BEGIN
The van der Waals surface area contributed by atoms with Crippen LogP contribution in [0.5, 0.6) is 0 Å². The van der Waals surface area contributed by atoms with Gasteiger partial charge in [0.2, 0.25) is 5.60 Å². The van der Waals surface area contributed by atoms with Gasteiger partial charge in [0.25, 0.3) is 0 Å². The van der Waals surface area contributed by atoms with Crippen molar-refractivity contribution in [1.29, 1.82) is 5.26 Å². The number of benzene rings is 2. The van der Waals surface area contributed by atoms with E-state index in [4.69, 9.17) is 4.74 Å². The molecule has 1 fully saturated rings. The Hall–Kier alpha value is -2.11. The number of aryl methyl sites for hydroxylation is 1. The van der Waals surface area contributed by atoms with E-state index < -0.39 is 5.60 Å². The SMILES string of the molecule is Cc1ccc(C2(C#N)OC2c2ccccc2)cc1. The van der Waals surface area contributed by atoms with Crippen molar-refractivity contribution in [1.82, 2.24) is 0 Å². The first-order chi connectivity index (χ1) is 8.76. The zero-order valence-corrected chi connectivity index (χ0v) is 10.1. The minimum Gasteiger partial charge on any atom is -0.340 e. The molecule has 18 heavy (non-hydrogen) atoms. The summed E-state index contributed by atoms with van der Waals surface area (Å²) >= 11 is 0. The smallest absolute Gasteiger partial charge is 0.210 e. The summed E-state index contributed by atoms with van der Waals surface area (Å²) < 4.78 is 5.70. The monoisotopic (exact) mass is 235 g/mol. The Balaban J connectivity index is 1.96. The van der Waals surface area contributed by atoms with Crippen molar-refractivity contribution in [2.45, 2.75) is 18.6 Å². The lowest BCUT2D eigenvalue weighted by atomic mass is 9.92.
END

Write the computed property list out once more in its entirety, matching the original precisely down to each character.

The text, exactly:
The van der Waals surface area contributed by atoms with Crippen LogP contribution in [0.5, 0.6) is 0 Å². The van der Waals surface area contributed by atoms with Gasteiger partial charge in [0.2, 0.25) is 5.60 Å². The van der Waals surface area contributed by atoms with Gasteiger partial charge in [0.25, 0.3) is 0 Å². The van der Waals surface area contributed by atoms with Crippen molar-refractivity contribution in [1.29, 1.82) is 5.26 Å². The number of benzene rings is 2. The van der Waals surface area contributed by atoms with E-state index in [4.69, 9.17) is 4.74 Å². The molecule has 1 fully saturated rings. The Hall–Kier alpha value is -2.11. The number of aryl methyl sites for hydroxylation is 1. The van der Waals surface area contributed by atoms with E-state index < -0.39 is 5.60 Å². The SMILES string of the molecule is Cc1ccc(C2(C#N)OC2c2ccccc2)cc1. The van der Waals surface area contributed by atoms with Crippen molar-refractivity contribution in [1.82, 2.24) is 0 Å². The first-order chi connectivity index (χ1) is 8.76. The zero-order valence-corrected chi connectivity index (χ0v) is 10.1. The minimum Gasteiger partial charge on any atom is -0.340 e. The molecule has 18 heavy (non-hydrogen) atoms. The summed E-state index contributed by atoms with van der Waals surface area (Å²) >= 11 is 0. The smallest absolute Gasteiger partial charge is 0.210 e. The summed E-state index contributed by atoms with van der Waals surface area (Å²) < 4.78 is 5.70. The monoisotopic (exact) mass is 235 g/mol. The Balaban J connectivity index is 1.96. The van der Waals surface area contributed by atoms with Crippen molar-refractivity contribution in [2.45, 2.75) is 18.6 Å². The lowest BCUT2D eigenvalue weighted by atomic mass is 9.92.